What each jurisdiction is doing about climate change
Public Comment Opportunities
Nov, 16 @ 9:30am – King County Budget and Fiscal Management Committee hearing testify for $20 million Climate Equity Capital Pool
Nov. 10 @ 6pm – Understanding Washington's Climate Policies webinar
Nov. 16 – Dept of Ecology rulemaking on Climate Committment Act public comment on Greenhouse Gas emissions period closes. Comment online or via email.
April 10, 2022 – Clean Fuels public comment period closes
Nov 10 – public hearing
Nov. 12 – Budget Chair Mosqueda presents the Balancing Budget. Noontime deadline for budget amendments
Nov. 18-19 – Balancing Package & Amendments & public hearing
Nov 22 – Council adopts 2022 Budget
Puget Sound Regional Council
Nov. 10, 11:30 am - 2 pm – System Expansion Committee Meeting
Nov. 18, 1:30-4:00pm – Board of Directors meeting.
Dec. 9, 10:30 am- 12 pm – Executive Committee meeting
See Legislative Session 2021 for information about individual bills introduced in the session
Actions This Year
Seattle passed 2021 Energy Codes for commercial and multi-family buildings, requiring increased efficiency, as well as efficient electrical space and water heating
Seattle Public School board passed the 100% Clean Energy by 2040 Resolution
Seattle Department of Transportation will begin construction of RapidRide G, up Madison Ave, in the fall of 2021. Construction of new bike lanes on Green Lake Ave, and on Union Ave. have been completed.
Policies at Every Level
GHG Reduction Potential from Local Policies, an analysis from UC Berkeley's CoolClimate Network on what impact policies implemented by local governments can have on reducing GHG emissions. There is a website with modelling for over 700 different cities and counties in California, and a paper that describes in high level terms how the model is put together. Below are results for Berkeley, CA:
The City Council approved a fund for JumpStart. This takes the revenues from the payroll tax enacted last year, and directs them into a fund. Spending plan is as follows:
62% for affordable housing, including housing serving households at or below 30% of AMI, a portion of funding set aside specifically for community focused acquisition and housing to address past discriminatory policies and practices such as redlining and racial restrictive covenants, and homeownership funding for households that are at risk of displacement or have faced barriers due to past discriminatory practices.
9% of funding foes to the Green New Deal to transition existing housing off fossil fuels, so that homeowners are able to stay in place and increase their climate resilience and investing in job training programs for just transition with outreach to BIPOC communities.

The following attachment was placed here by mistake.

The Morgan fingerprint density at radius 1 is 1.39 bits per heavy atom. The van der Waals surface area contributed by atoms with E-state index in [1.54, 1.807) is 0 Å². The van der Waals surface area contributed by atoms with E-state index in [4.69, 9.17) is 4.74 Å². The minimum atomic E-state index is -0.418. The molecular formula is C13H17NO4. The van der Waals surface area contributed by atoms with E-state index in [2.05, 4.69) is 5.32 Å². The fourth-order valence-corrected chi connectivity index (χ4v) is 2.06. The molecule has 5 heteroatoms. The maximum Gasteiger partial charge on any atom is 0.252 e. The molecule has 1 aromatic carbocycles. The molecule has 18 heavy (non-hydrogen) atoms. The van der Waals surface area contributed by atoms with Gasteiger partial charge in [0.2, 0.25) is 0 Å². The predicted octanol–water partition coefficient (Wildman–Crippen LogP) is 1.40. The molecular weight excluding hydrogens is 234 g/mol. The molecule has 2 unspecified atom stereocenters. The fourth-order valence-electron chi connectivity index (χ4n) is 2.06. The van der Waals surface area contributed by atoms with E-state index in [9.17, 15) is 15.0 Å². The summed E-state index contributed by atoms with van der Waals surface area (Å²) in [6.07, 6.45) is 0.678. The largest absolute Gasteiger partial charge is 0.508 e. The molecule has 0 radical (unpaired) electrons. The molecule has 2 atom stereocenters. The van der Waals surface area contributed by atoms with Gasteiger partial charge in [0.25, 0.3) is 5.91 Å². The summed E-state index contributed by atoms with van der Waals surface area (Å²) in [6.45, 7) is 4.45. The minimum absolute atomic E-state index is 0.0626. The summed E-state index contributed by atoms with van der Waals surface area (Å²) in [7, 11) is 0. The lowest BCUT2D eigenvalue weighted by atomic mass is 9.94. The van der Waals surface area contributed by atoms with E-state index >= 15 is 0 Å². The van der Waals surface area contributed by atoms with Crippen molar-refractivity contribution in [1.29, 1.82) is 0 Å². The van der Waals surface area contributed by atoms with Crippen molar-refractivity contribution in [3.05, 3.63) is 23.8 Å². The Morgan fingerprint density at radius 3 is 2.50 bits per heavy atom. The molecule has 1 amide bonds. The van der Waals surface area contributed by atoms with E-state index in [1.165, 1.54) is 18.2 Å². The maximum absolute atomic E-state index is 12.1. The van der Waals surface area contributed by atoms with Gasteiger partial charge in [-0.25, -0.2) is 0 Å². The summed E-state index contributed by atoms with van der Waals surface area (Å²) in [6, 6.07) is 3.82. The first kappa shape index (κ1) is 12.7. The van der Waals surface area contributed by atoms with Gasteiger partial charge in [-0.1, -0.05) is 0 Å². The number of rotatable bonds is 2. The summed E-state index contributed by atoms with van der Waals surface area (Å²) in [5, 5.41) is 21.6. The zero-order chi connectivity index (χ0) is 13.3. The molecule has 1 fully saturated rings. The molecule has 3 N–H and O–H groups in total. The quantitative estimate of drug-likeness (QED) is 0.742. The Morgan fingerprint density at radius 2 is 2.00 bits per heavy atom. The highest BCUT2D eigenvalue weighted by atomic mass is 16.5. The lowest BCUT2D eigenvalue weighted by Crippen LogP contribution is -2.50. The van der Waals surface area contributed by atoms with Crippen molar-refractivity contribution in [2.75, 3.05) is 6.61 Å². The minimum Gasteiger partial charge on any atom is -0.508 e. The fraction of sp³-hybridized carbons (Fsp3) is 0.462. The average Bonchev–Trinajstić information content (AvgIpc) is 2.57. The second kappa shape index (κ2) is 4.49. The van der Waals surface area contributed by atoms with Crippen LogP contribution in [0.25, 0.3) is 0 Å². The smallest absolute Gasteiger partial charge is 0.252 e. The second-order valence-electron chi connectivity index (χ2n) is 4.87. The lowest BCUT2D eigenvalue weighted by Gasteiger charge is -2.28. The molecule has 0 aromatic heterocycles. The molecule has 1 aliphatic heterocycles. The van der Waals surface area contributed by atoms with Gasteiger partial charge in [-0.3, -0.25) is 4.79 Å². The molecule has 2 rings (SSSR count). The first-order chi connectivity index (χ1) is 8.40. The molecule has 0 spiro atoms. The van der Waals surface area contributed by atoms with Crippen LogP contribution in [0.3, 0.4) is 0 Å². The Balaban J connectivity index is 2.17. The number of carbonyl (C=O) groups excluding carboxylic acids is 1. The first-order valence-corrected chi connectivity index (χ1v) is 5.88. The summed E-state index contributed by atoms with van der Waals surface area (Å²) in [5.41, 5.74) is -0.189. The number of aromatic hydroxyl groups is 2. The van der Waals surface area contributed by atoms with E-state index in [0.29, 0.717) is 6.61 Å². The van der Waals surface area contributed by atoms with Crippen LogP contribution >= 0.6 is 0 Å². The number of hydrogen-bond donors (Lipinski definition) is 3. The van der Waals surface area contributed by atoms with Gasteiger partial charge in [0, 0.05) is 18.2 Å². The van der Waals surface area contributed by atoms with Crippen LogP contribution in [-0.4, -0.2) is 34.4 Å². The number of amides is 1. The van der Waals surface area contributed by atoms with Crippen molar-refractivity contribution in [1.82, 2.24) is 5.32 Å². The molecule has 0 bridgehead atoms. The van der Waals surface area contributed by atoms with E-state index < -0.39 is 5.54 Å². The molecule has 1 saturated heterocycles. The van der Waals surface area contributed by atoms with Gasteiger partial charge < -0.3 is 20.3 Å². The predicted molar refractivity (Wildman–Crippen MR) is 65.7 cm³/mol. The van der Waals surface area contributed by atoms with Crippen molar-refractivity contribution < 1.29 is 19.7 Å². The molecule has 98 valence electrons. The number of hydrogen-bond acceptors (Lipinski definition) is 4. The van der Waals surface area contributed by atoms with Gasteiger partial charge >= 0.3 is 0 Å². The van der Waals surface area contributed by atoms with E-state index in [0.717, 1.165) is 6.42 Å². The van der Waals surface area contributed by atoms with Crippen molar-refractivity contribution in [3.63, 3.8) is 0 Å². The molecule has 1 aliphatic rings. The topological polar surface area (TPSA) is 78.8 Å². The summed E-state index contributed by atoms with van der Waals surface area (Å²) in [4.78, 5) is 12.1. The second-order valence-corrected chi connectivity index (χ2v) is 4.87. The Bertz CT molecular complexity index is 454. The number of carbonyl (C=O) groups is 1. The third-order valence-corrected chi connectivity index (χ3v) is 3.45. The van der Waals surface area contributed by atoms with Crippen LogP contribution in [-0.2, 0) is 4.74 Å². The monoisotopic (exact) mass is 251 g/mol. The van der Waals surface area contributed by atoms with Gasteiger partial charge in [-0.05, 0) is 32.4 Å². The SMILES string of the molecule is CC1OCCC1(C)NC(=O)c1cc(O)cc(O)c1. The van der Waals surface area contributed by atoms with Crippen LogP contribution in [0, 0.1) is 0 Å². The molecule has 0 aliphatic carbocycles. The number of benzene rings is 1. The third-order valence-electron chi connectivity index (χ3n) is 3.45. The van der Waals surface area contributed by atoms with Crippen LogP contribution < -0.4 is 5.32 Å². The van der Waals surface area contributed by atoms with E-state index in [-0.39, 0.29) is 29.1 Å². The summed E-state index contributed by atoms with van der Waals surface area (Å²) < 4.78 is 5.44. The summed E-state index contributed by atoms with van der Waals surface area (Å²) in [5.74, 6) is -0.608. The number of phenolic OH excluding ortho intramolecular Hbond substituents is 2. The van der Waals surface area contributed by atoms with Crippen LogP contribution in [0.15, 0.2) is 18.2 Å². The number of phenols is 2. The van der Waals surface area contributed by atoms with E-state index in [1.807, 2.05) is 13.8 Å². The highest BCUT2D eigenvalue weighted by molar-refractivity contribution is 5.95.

In the event that General Fund revenues in 2022 do not fully recover from the pandemic, it allows flexibility for the Executive to reallocate a limited portion of payroll tax revenues to support the continuity of staffing and services that were in place prior to the pandemic.
The Sound Transit board will meet on Thursday to consider two alternative plans for a Realignment of future plans in response to a major revenue shortfall. The first is the original plan, which would approve delays immediately, and a hybrid plan, proposed by Claudia Balducci and now support by board president Ken Keel, which would allow the program to move forward for now on schedule. If the hybrid plan is approved, projects that would other be delayed for years will come in on schedule (or close to it), providing that funding offsets (new revenue or cost savings) can be found. Article in the Urbanist here. Quick background: Sound Transit has a shortfall in financing because of reduced revenue as a result of the pandemic and inflation ($7.9 billion over 25 years), mainly increased land costs, and they will not make their plan either within budget or within time. Many projects are currently paused as a result. They have ongoing construction to Northgate (Oct 2021), East Link (2023), Lynnwood (2024), Federal Way (2024), Redmond (2024), as well as projects in Tacoma. To cover the shortfall, they can raise new revenue, cutback or delay projects. Projects currently in planning are affected by the realignment, projects under construction or with baselined budgets are not affected.